LOUISVILLE, Ky. – Immigrating or seeking refuge in a new country can present many challenges. A Louisville Christian ministry is helping to ease challenges for female refugees in Kentucky. It's providing them with jobs regardless if they speak English or not.

What You Need To Know

  • Maya Collection was founded in 2009 as a Christian ministry to help refugees gain a living for their family by making handmade goods

  • Karen Aroh is the founder and director of Maya Collection and she saw a need to help refugees in Louisville

  • Hadeel Alalayawi’s first job when immigrating from Iraq to American was at Maya Collection

  • Alalayawi serves as a supervisor at the ministry

Hadeel Alalayawi takes her time to wipe wooden pieces of jewelry at Maya Collection in Louisville, it’s a job she’s done since moving to the city in 2015. Maya Collection serves an array of refugees from Nepal, Afghanistan and is located on Louisville’s south end in the basement of Hope Collaborative. 

“So these are clean, you see the difference between them?" Alalayawi said.

In November 2015, she immigrated from Iraq to America with her husband and four kids. Alalayawi also started working at Maya Collection as an artisan, after a friend recommended it.

“Yeah the jump ring is not good, I want a circle, not bent! So that one is better, that one no. Put it here, ok?” Alalayawi said.

A light shines inside the Maya Collection shop. (Spectrum News 1/Diamond Palmer)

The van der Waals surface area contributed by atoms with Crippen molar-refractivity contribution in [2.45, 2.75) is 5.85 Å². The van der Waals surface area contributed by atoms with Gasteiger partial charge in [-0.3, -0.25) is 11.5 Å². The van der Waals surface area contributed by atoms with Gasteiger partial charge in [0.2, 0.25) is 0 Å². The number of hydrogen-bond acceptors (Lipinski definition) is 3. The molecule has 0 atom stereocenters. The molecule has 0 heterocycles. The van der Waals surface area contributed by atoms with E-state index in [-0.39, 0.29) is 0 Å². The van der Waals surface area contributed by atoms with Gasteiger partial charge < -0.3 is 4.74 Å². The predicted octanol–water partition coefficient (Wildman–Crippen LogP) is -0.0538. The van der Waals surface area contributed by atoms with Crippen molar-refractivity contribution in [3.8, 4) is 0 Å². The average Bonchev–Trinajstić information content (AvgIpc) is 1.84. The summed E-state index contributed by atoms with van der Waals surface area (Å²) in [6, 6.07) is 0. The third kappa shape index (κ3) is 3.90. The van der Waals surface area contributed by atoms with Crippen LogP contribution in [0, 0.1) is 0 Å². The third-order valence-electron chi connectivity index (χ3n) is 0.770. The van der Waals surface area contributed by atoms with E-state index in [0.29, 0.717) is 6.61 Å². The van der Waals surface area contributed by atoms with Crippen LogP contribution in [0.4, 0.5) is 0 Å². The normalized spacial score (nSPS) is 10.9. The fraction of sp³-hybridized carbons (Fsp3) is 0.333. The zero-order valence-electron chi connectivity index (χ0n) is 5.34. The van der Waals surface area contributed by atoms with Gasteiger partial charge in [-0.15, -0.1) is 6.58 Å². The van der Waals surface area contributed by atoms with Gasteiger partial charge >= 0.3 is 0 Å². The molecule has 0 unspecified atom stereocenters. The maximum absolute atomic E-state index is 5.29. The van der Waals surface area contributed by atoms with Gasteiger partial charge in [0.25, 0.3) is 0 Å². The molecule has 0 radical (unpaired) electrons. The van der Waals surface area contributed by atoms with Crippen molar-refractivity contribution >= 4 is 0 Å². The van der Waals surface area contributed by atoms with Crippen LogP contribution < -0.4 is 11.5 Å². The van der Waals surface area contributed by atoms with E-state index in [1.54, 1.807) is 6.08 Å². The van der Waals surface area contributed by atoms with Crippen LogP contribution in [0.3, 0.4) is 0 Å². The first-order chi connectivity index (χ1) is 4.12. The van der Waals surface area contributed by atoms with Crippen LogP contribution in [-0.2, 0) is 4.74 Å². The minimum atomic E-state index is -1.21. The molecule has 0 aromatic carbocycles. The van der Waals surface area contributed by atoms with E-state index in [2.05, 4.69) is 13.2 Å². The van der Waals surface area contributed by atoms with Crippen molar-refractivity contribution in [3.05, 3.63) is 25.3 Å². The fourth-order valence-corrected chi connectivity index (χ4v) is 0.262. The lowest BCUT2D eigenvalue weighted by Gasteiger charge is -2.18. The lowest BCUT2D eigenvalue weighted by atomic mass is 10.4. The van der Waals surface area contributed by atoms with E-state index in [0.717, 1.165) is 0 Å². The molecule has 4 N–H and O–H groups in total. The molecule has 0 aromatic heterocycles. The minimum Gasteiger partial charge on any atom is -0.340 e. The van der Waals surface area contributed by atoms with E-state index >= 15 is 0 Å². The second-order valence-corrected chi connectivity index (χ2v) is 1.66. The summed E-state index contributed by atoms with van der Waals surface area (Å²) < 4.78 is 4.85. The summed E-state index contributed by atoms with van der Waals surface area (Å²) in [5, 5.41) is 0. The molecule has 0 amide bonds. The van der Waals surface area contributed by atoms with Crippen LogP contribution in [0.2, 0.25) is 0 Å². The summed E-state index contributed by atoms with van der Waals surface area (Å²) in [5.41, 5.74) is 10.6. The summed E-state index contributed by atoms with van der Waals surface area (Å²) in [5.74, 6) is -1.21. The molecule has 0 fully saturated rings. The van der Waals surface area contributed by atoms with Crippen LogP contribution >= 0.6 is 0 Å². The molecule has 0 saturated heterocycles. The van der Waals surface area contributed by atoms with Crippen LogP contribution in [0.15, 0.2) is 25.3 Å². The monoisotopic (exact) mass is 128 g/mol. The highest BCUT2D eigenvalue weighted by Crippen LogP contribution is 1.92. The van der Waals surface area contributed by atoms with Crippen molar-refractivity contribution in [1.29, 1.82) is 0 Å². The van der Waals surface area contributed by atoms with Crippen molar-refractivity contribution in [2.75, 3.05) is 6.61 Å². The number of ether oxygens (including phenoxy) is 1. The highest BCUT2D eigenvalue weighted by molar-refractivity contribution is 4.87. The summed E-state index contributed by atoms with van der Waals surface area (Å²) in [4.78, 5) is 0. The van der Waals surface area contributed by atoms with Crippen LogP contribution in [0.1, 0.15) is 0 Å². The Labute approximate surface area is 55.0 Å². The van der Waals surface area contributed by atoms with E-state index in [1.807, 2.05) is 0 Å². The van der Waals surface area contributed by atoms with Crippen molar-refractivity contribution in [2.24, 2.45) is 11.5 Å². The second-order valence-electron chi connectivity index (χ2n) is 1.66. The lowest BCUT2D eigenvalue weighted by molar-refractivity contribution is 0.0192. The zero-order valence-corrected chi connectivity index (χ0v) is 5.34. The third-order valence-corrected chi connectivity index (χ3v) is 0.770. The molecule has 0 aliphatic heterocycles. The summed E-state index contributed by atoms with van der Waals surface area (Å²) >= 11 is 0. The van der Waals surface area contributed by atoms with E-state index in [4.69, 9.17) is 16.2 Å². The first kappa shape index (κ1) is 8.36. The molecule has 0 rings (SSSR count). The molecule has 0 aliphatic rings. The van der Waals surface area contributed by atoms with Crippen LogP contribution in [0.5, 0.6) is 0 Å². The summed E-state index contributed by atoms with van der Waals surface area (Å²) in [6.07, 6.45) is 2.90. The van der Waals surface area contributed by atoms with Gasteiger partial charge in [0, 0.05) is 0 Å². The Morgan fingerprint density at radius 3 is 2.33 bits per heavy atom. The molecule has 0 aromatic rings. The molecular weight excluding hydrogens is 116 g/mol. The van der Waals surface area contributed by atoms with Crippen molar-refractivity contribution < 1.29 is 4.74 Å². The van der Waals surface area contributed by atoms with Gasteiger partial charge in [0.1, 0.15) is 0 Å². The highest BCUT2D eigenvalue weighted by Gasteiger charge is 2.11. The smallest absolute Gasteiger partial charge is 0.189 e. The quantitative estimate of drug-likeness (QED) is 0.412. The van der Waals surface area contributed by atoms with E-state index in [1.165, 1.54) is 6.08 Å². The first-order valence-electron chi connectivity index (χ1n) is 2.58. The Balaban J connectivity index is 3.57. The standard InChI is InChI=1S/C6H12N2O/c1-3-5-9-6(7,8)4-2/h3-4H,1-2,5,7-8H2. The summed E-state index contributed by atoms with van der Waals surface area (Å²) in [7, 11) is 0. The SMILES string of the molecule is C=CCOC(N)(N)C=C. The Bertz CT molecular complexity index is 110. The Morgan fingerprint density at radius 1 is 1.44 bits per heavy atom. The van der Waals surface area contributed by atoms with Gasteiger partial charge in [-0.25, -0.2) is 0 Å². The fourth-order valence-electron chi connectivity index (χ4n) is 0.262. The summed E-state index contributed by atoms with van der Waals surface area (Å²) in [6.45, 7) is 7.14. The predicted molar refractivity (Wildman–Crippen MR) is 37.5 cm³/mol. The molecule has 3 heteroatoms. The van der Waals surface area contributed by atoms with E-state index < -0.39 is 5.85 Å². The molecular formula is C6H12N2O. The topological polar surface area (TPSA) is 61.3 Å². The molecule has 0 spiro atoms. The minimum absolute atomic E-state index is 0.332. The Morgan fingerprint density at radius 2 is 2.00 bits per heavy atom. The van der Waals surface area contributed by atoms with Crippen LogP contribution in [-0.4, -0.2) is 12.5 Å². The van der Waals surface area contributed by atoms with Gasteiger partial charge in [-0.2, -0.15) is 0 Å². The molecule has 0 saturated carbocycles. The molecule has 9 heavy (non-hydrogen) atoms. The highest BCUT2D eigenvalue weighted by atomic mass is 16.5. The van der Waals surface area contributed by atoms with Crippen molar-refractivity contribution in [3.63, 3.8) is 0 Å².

A light shines inside the Maya Collection shop. (Spectrum News 1/Diamond Palmer)

Now Alalayawi is a supervisor at Maya Collection, which is a ministry that teaches refugees & immigrants crafting skills like making jewelry, sewing and making handmade soap. It allows them to make a living for their families and gain valuable entrepreneurship skills. 

Alalayawi said because of the language barrier the job search was a headache for people like her. 

“But when you have friends it’s [immigrating to America] easier. This is why I started to come here and meet some friends and do some crafting and it’s easier now,” Alalayawi said.

One of Alalayawi’s friends is Karen Aroh, who is the founder and director of Maya Collection. 

She founded the ministry in 2009 because she saw a need to give refugees a job, regardless if they could speak English or not. Aroh knew they needed to make a living for their families. Artisans get paid $10 to $15 an hour depending on skills, how much they make. According to the city of Louisville's most recent data from Oct. 1, 2018 until Sept. 30, 2019, 647 people arrived as refugees.

“We pay them fairly so I look at how much time it takes for the different things they’re making. Each woman, we look at their gifts and skills and we try to give them products that we know they will excel at. We want them to be successful so we look at that, we look at the time and we pay them accordingly,” Aroh said.

The items that are made end up in the Maya Collection shop or the artisans sell items on their own. Tracy Baechle is Maya Collection’s assistant director, and helps run the shop and ministry.

“They’re the ones who really put the tears, blood and sweat into the shop. Everything you see here is all handmade by them and this is how these women support their families,” Baechle said.

It’s something Alalayawi will always be grateful for, but it doesn’t stop her from missing home.

“It’s really a great place to start but we still miss everything over there, families, food and a lot of memories,” Alalayawi said.

Alalayawi will give way for new memories to be made at Maya Collection. 

You can purchase the handmade goods at Maya Collection here. If you are a refugee looking to join Maya Collection you can go to their Facebook or Instagram page or contact Karen Aroh at mayalouisville@gmail.com.